Introduction: The mobbing syndrome in the working environment describes a systematic and on purpose aggressive behavior of one person or group of persons towards another person.
Aim: The aim of the study was to investigate the dimensions of this phenomenon in Greek hospitals and its impact in nurses’ health, in order to effectively inform nurses on the ways of recognizing, protecting and managing this phenomenon.
Materials and Methods: A structured anonymous questionnaire was distributed among nurses of the 7 hospitals belonging to the 6th District of Health in February 2013. Results were analyzed with the statistical package SPSS 20.0.
Results: Nurses (n=521) 17,7% men, 82,3% women, faced mobbing syndrome at their work in 71% of them independently of sex or the level of education. Nurses, participating in research, during the previous year demonstrated stress (54,3%), headaches (52%), weakness (41,5%), sleeping problems (32,6%), refusal to work (28%), lack of concentration (22,8%), arrhythmias (22,6%), food consumption disorders (20,9%), increase of smoking (19,4%), depression (16,3%), blood pressure increase (16%), aggressiveness (11,9%), communication problems(7,7%) and increase of alcohol consumption (3,3%). The majority of the “victims” of the mobbing syndrome (80%) declares that this phenomenon has influenced their personal life. The main source of information for the mobbing syndrome was internet (21,1%). In total 72,6% of the nurses that were interviewed are is not aware of the existence of any structured scientific network targeting to face this syndrome, however 88,1% wishes that such a network could exist.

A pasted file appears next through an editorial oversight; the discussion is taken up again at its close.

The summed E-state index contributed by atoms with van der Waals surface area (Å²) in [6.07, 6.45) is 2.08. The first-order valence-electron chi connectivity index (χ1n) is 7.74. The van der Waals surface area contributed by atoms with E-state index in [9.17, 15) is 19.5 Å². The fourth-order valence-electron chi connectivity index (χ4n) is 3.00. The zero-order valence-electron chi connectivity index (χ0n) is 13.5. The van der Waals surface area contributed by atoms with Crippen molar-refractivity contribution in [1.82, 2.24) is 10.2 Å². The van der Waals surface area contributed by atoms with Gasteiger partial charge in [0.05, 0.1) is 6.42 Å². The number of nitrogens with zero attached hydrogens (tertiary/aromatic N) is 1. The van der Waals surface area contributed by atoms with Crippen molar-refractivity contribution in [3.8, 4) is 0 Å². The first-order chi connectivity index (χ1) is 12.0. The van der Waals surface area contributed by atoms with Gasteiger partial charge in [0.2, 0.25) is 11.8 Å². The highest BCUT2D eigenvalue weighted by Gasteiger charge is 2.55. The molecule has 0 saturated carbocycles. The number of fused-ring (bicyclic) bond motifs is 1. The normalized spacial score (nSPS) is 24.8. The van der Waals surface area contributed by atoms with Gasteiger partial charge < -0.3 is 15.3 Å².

Results: This study demonstrated the need for nurse information in order to early recognize the mobbing syndrome and the creation of a safe working environment in order for nurses to work at their maximum capacity and knowledge and moreover in order to eliminate at minimum the psychosomatic symptoms that are generated from the moral harassment at the working environment.
Key words: fear in work, moral harassment at work, mobbing syndrome